Fortunately, Americans who understood and valued liberty had spine enough to press forward. The antislavery movement grew and counterrevolutionary parties against slavery and southern oligarchy absorbed succeeding waves of northerners. In Washington an expanding number of antislavery congressmen braved threats and firmly met their proslavery opponents in spirited debate. Their determination elicited a shocking response in 1856, the famous caning of Senator Charles Sumner of Massachusetts by Representative Preston Brooks from South Carolina. Despite almost killing Sumner on the Senate floor, Brooks avoided prosecution and became a proslavery hero.
That fall, in the first presidential election in which the new Republican Party participated, Senator Henry Wilson of Massachusetts noted that supporters of Republic candidate John C. Fremont were driven from the South, some fleeing for the lives. A “relentless despotism” had been established in the South, he said, where “free speech and a free press are known only in theory.”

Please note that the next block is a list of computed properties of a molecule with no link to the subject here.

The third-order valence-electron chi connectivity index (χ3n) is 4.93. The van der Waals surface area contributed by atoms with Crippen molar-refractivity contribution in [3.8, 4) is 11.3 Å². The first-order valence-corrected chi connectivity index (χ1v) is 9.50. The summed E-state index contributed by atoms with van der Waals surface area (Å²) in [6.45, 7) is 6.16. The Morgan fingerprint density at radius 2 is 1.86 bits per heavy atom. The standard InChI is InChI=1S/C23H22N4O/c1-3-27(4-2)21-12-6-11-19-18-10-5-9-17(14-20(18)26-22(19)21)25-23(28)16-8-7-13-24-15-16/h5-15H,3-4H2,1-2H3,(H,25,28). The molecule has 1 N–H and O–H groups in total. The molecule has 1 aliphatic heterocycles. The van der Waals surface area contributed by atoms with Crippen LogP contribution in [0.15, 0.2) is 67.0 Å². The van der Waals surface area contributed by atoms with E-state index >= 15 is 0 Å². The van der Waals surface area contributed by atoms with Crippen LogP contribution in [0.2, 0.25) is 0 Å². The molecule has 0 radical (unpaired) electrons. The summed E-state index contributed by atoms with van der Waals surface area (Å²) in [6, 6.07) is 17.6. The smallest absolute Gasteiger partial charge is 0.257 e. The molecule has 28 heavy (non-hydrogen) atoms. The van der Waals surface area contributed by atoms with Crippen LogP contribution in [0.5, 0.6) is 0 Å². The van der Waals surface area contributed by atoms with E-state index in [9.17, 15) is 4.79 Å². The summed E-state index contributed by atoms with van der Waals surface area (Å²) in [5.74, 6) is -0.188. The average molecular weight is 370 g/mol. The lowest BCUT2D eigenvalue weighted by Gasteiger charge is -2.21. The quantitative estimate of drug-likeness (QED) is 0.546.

In Sumner’s first speech in the Senate after his recovery and return, he remained unbowed by his assault. Sumner announced that he would resume the argument of his last speech precisely where he had left it four years earlier. Slavery, he said, had converted slaveholders into American barbarians, who knew only rank determined by superior force. To prove this, he read from the official records of Congress of the prior twenty-five years. Many southern senators and representatives had brandished knives and drawn pistols, threatened killings, and challenged others to duels. Characteristic of his catalogue of harangues and threats, Sumner quoted one southern slaveholder shouting at a Mr. Whitney in a congressional committee room, “God damn you, you shan’t speak…if you do, I will put you to death!”
The southern statesmen’s principled embrace of slavery, Sumner explained in their presence, entailed the rejection of natural equality, the basis of free government and free speech. Among such men, the test of force and not debate decided which political opinion shall be the prevailing opinion. Hailing from oligarchic political societies, they learned to excel at bullying and had robbed themselves of that “serener power” of reasoned debate.